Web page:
A November Full of Nonfiction

Over the course of the month, I will participating in Nonfiction November hosted by Kim of Sophisticated Dorkiness, Leslie of Regular Rumination, Katie of Doing Dewey, and Rebecca of I’m Lost In Books sharing recommendations, reviewing nonfiction titles and, of course, reading as much nonfiction as possible.

Thirty-five of the 114 books I read between January 1 and October 31, 2014 were nonfiction titles — a smaller percentage than in years past. I blame the decline on grad school for two reasons — (a) there were no textbooks assigned for any of my courses in the spring semester and (b) the push to finish my thesis meant I read zero books during February and April and only two in March.

I certainly hope to increase the ratio of nonfiction to fiction during November as I have several great titles on my shelf waiting to be read. And, by participating in Nonfiction November, I hope to add even more great titles to my to-read list and the stack of books I pick up on my next trip to the library.

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The picture above is slightly deceiving as I read the last three books in the stack — As Texas Goes by Gail Collins, MetaMaus by Art Spiegelman, and The Child Catchers by Kathryn Joyce — towards the end of October. The picture also does not feature Stacy Schiff’s Cleopatra and Maya Angelou’s memoir I Know By the Caged Bird Sings, which I finished on audio last month, or my current audiobook, The Bully Pulpit by Doris Kearns Goodwin.

Okay, so maybe that wasn’t the best photo to use but it does give you an idea of the nonfiction books I hope to enjoy during November and shows the breadth in terms of time periods and topics I like my nonfiction to focus on — current politics, ultra-conservative religions, the Holocaust, and cartography. Five of the seven books (including my current audiobook) are written by female authors, which seems to be a common trend in my nonfiction selections. Without even meaning to I tend to shy away from nonfiction written by men.

That said, Thirteen Days in September by Lawrence Wright is easily my favorite nonfiction read of the year with The Child Catchers by Kathryn Joyce coming in a close second. I tend to tailor my nonfiction recommendations based on an individual’s interests, but both books introduced an extraordinary amount of new information to a topic I consider myself to be fairly well-read in and, the later especially, posed new ethical questions to topics I thought my opinions were firm on. Exactly how I like my nonfiction to be.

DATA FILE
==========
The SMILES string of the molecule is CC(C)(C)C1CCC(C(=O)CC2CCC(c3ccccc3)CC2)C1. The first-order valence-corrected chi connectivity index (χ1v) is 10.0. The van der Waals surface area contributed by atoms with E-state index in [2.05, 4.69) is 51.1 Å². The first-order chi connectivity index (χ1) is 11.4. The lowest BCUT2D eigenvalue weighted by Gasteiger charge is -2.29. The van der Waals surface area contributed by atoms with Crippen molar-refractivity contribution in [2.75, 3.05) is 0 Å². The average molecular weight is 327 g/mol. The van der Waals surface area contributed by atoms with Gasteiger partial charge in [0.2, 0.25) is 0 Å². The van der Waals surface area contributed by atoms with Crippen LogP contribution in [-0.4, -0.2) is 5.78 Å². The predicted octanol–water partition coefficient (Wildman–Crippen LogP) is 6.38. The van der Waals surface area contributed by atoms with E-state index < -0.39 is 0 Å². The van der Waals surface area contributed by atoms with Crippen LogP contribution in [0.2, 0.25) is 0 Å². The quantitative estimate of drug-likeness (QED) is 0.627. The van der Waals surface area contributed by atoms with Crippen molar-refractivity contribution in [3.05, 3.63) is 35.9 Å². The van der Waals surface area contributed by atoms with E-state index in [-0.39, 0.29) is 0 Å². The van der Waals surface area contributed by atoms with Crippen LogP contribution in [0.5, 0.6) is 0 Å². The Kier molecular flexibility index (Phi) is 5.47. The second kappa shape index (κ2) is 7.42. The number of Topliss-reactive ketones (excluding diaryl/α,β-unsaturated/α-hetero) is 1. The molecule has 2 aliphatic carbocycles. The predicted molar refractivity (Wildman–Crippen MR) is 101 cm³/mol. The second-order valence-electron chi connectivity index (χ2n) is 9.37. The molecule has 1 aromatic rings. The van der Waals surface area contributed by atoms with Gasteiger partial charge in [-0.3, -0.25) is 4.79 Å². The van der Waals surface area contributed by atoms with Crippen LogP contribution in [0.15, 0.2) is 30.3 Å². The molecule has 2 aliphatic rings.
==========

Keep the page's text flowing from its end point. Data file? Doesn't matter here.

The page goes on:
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18 thoughts on “A November Full of Nonfiction

  1. Pro was my favorite nonfiction from this year…it’s just a fantastic read – can’t wait to see what you think! I’ve been curious about Metamaus, since I haven’t heard too much from actual readers since it came out.

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    1. I’m about two-thirds of the way through Pro right now and loving it. A very succinct argument.

      I’ll have a review for MetaMaus later in the month, but the 200+ paged interview wasn’t my favorite.

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    1. Good eye! ‘Call the Nurse’ by Mary J. MacLeod is a memoir of Mary’s (although, she goes by Julia in the book) time serving as a nurse on a Scottish isle. I picked it up solely because the title reminded me of “Call the Midwife”.

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  2. What did you think of As Texas Goes? I’ve read and liked other books written by Gail Collins, but wasn’t able to finish this one. I enjoyed it at first, but after awhile I thought she was too biased. I don’t mind a good liberal rant every now and then, but this one was just too much for me.

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    1. I’ll be posting a full review of Pro later in the month, but I thought it was excellent and recommend it wholeheartedly.

      I finished MetaMaus the other night and can understand why there wasn’t much noise about it after its publication.

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    1. MetaMaus is a companion to Maus, which I read several years ago. Like you, it was one of the first graphic novels I’ve read and completely changed my mind about graphics and comics as a genre.

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    1. Yes, especially when it comes to textbooks! Demand drives content, which makes sense but is also a horrifying proposition when you consider who sits on the Texas Board of Education and gets to decide what goes into textbooks.

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  3. I’m so excited to hear what you think about all of these great books! I’ve heard amazing things about Pro. Thank you for joining us for Nonfiction November!

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  4. I also tend to read more nonfiction by women than men, although I really focus on subject more than author usually. Just ends up that way! I’ve heard great things about Pro from another nonfiction november participant and am also hoping to read it soon!

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    1. I think the topics I’m interested in — the Holocaust, feminism, food politics, British history — tend to attract more female writers than male writers but, like you, I focus more on subject than the author. The only exception would be if I absolutely love an author (Deborah Dwork and Alison Weir come to mind) as I will read their entire catalog regardless of topic. Much like fiction.

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